Following an Eater tradition, we asked a group of restaurant critics, journalists, bloggers, and friends of the site to weigh in on the year in food. Their answers to the annual “Year in Eater” survey will be revealed in several posts this week.
Next up, the experts share the best restaurant meals they had in 2018.
Tom Sietsema, Washington Post food critic: The Middle Eastern food at Bavel in Los Angeles was a revelation. I’ve never had finer hummus, and don’t get me started on thelamb neck “shawarma,” because I’ll Hoover it.
Jessica Sidman, Washingtonian food editor: Hard to pick one! Meals I’m still thinking about: the white Alba truffle pizza and roasted cauliflower “carbonara” with pecorino egg sauce at Inferno Pizzeria Napoletana; the indulgent sushi omakase at Sushi Nakazawa; the excellent kitfo and vegetarian platter at Beteseb in Silver Spring; everything—but particularly the pork ribs (best dish in DC)—at Little Serow.
Tim Carman, Washington Post food writer: I had terrific meals this year in many locations: Los Angeles, Boston, Paris, London, Charleston, San Francisco, Philadelphia, Omaha, Minneapolis and, of course, Washington. But the meals that I keep thinking about are the ones that I had at ZZQ in Richmond. The Texas-style smokehouse balances the precision of science with the art and intuition of barbecue. The meats that come out Chris Fultz’s custom-made smokers are both gorgeous and delicious.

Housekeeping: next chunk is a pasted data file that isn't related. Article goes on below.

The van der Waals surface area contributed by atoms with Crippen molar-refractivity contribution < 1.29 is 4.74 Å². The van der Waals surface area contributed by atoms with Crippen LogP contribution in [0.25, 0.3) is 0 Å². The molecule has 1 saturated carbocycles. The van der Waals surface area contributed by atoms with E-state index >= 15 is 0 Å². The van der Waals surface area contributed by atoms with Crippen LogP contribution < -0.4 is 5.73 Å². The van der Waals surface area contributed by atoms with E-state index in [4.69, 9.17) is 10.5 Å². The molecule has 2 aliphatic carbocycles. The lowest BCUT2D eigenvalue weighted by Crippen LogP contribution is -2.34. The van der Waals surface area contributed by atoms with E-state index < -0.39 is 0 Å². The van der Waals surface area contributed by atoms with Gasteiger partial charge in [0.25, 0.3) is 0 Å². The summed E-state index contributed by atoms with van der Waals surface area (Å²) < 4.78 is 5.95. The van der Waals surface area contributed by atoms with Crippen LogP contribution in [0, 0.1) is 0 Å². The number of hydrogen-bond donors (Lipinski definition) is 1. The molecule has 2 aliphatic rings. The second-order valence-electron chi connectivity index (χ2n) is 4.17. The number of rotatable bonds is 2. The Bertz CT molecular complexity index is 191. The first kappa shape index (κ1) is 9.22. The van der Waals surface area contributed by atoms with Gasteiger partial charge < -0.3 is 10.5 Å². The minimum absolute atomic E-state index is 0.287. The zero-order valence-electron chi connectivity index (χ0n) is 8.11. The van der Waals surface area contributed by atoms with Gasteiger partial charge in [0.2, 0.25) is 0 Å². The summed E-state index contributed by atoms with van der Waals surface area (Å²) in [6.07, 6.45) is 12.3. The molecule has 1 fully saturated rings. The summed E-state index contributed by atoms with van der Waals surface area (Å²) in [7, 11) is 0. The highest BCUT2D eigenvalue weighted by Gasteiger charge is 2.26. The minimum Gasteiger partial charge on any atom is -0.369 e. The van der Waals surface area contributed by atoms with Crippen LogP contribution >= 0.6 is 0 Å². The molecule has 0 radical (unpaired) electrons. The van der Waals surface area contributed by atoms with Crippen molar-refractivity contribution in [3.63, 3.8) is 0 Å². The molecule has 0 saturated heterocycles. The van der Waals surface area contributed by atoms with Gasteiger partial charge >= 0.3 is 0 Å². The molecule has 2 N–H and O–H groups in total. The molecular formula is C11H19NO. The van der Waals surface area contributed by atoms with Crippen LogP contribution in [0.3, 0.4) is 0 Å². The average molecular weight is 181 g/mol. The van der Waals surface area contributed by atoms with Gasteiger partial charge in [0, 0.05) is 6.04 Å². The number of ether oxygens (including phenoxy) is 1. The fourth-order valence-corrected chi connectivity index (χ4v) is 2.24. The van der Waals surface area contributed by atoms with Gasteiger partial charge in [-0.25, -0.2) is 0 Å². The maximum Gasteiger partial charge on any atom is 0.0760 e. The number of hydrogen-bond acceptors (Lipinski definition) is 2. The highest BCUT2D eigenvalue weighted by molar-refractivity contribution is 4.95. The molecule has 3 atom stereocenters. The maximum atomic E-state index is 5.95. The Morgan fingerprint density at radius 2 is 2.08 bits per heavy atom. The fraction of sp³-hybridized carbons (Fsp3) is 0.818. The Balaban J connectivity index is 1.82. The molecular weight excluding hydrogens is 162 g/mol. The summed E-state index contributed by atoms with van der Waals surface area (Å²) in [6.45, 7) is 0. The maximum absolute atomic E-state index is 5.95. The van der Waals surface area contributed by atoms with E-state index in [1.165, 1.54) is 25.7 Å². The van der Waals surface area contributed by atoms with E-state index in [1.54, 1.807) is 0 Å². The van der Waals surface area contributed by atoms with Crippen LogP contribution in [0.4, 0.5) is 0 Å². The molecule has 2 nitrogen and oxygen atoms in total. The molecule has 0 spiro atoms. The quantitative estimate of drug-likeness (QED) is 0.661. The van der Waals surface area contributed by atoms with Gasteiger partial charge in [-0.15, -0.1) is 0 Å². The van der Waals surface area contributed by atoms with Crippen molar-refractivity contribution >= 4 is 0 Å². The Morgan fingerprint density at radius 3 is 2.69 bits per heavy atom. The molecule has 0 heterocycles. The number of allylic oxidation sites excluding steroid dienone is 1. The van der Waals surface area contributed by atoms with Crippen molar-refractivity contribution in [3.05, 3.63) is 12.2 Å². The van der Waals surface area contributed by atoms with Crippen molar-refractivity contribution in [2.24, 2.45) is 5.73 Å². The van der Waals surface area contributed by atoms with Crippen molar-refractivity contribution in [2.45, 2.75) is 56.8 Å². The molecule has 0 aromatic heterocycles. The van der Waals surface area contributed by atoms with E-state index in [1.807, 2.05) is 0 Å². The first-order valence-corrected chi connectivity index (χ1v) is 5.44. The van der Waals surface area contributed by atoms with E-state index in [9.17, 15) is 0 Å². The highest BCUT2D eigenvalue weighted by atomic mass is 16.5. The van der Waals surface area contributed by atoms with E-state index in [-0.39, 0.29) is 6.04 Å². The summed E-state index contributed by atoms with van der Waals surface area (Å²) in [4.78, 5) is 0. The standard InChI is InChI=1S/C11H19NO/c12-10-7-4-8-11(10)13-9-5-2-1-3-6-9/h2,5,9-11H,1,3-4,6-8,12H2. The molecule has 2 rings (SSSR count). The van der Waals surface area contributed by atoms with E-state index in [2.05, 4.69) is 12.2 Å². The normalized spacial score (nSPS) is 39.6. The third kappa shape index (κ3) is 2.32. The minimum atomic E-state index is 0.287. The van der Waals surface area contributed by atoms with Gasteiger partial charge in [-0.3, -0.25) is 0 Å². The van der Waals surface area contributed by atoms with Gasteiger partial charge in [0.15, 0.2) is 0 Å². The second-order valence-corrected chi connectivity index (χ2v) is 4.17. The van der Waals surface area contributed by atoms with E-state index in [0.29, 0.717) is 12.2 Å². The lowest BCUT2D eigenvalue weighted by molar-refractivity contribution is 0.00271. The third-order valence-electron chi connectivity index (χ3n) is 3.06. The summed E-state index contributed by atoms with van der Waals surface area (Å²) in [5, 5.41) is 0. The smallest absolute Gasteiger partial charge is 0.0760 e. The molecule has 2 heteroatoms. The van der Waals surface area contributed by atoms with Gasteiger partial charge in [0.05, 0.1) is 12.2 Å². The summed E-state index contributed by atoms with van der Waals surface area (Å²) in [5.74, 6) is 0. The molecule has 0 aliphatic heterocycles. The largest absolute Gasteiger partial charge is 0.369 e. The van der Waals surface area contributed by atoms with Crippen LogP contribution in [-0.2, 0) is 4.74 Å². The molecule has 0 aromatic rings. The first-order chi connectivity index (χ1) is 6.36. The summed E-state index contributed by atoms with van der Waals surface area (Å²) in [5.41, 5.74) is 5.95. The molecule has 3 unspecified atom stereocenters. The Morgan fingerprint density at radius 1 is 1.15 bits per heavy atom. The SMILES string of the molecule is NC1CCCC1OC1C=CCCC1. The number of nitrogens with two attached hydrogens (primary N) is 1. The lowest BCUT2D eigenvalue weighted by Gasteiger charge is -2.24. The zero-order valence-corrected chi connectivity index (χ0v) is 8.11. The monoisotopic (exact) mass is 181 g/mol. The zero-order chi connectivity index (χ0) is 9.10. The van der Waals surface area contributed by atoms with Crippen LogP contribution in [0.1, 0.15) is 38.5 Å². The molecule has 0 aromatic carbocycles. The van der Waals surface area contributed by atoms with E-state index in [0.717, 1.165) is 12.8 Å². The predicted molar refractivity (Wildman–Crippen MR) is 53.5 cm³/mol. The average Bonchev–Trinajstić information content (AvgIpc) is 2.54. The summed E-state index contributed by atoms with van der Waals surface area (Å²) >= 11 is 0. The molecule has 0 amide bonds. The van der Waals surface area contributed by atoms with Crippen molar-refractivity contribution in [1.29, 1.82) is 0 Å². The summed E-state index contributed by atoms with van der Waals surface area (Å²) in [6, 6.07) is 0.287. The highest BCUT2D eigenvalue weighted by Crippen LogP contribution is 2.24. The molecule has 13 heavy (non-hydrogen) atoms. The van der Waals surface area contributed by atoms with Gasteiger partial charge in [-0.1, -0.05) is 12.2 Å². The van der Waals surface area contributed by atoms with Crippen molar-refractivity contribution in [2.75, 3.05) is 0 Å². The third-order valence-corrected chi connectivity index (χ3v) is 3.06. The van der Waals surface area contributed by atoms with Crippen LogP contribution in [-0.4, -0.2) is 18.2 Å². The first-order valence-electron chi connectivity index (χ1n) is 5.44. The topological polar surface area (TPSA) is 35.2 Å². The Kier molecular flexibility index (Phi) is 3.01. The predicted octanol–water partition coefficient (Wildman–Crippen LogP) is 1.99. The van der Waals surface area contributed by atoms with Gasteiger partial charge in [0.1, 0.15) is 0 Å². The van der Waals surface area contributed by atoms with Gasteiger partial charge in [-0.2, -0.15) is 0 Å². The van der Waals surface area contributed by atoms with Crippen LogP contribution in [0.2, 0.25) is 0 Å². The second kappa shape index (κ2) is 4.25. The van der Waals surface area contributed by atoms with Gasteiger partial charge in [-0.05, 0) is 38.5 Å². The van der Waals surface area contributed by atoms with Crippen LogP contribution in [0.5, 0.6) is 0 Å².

Laura Hayes, Washington City Paper food editor: After profiling a Maryland rice farmer and spending time with him at his various farms, it was really special to try a dish that utilizes his product at A Rake’s Progress. The Adams Morgan restaurant focused on Mid-Atlantic ingredients served the rice as an entree with a crowd of hearth-kissed spring vegetables. The rice farmer, Nazirahk Amen, hulls the rice only when a restaurant places the order, so it tastes super fresh and nutty.
Nevin Martell, food writer and co-author of Red Truck Bakery Cookbook: Every meal at Maydan was a knockout. The vibe was right, and the cooking was tight. Spoken English was unlike anything else in D.C. I reveled in the community created at the standing tables and being in the thick of the kitchen’s action, while savoring every plate — especially the multi-course chicken, blood cake, and fermented durian curry. And I had a phenomenal lunch at Iron Gate, which reminded me why it’s one of the city’s strongest restaurants. Anthony Chittum’s dishes are packed with flavor and heart, while pastry chef Paola Velez puts out delicious desserts boasting some left-of-the-dial flavors and picture perfect presentations. And I still can’t stop thinking about the sticky toffee pudding at the Smith on U Street NW. Totally traditional; utterly delicious.
More from the Year in Eater:
- D.C. Food Writers Predict Headline News for 2019
- The Most Annoying D.C. Food Trends of 2018, According to the Experts
- What Surprised D.C. Food Writers the Most in 2018
- D.C.’s Best Dining Neighborhood of 2018, According to the Experts
- The One Word That Defines the Restaurant World in 2018
- D.C.’s Best New Restaurants of 2018, According to the Experts
- Where D.C. Food Writers Loved to Eat in 2018